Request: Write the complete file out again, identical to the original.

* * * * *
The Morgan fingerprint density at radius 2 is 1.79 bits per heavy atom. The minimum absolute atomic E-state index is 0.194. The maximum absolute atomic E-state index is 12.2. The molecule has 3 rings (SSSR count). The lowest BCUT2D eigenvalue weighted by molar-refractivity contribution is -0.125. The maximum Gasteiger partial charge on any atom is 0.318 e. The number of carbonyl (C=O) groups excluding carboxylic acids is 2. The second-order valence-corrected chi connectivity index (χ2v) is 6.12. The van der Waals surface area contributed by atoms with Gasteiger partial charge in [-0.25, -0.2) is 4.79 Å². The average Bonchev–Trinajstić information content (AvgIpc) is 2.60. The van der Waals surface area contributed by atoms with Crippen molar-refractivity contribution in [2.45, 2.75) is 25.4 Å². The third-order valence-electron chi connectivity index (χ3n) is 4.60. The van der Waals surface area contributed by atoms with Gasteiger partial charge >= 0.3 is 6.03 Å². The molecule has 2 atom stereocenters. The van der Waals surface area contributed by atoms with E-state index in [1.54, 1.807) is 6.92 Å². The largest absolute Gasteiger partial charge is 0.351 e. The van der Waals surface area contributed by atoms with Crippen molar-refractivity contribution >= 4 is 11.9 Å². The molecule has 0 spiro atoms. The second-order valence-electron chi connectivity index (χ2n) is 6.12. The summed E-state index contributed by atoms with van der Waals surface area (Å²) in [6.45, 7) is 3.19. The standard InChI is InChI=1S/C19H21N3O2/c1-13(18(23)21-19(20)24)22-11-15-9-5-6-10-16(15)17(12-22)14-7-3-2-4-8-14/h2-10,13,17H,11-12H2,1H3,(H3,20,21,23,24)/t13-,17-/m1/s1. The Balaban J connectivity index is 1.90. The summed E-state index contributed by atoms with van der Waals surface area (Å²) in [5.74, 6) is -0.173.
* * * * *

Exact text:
The Morgan fingerprint density at radius 2 is 1.79 bits per heavy atom. The minimum absolute atomic E-state index is 0.194. The maximum absolute atomic E-state index is 12.2. The molecule has 3 rings (SSSR count). The lowest BCUT2D eigenvalue weighted by molar-refractivity contribution is -0.125. The maximum Gasteiger partial charge on any atom is 0.318 e. The number of carbonyl (C=O) groups excluding carboxylic acids is 2. The second-order valence-corrected chi connectivity index (χ2v) is 6.12. The van der Waals surface area contributed by atoms with Gasteiger partial charge in [-0.25, -0.2) is 4.79 Å². The average Bonchev–Trinajstić information content (AvgIpc) is 2.60. The van der Waals surface area contributed by atoms with Crippen molar-refractivity contribution in [2.45, 2.75) is 25.4 Å². The third-order valence-electron chi connectivity index (χ3n) is 4.60. The van der Waals surface area contributed by atoms with Gasteiger partial charge >= 0.3 is 6.03 Å². The molecule has 2 atom stereocenters. The van der Waals surface area contributed by atoms with E-state index in [1.54, 1.807) is 6.92 Å². The largest absolute Gasteiger partial charge is 0.351 e. The van der Waals surface area contributed by atoms with Crippen molar-refractivity contribution >= 4 is 11.9 Å². The molecule has 0 spiro atoms. The second-order valence-electron chi connectivity index (χ2n) is 6.12. The summed E-state index contributed by atoms with van der Waals surface area (Å²) in [6.45, 7) is 3.19. The standard InChI is InChI=1S/C19H21N3O2/c1-13(18(23)21-19(20)24)22-11-15-9-5-6-10-16(15)17(12-22)14-7-3-2-4-8-14/h2-10,13,17H,11-12H2,1H3,(H3,20,21,23,24)/t13-,17-/m1/s1. The Balaban J connectivity index is 1.90. The summed E-state index contributed by atoms with van der Waals surface area (Å²) in [5.74, 6) is -0.173.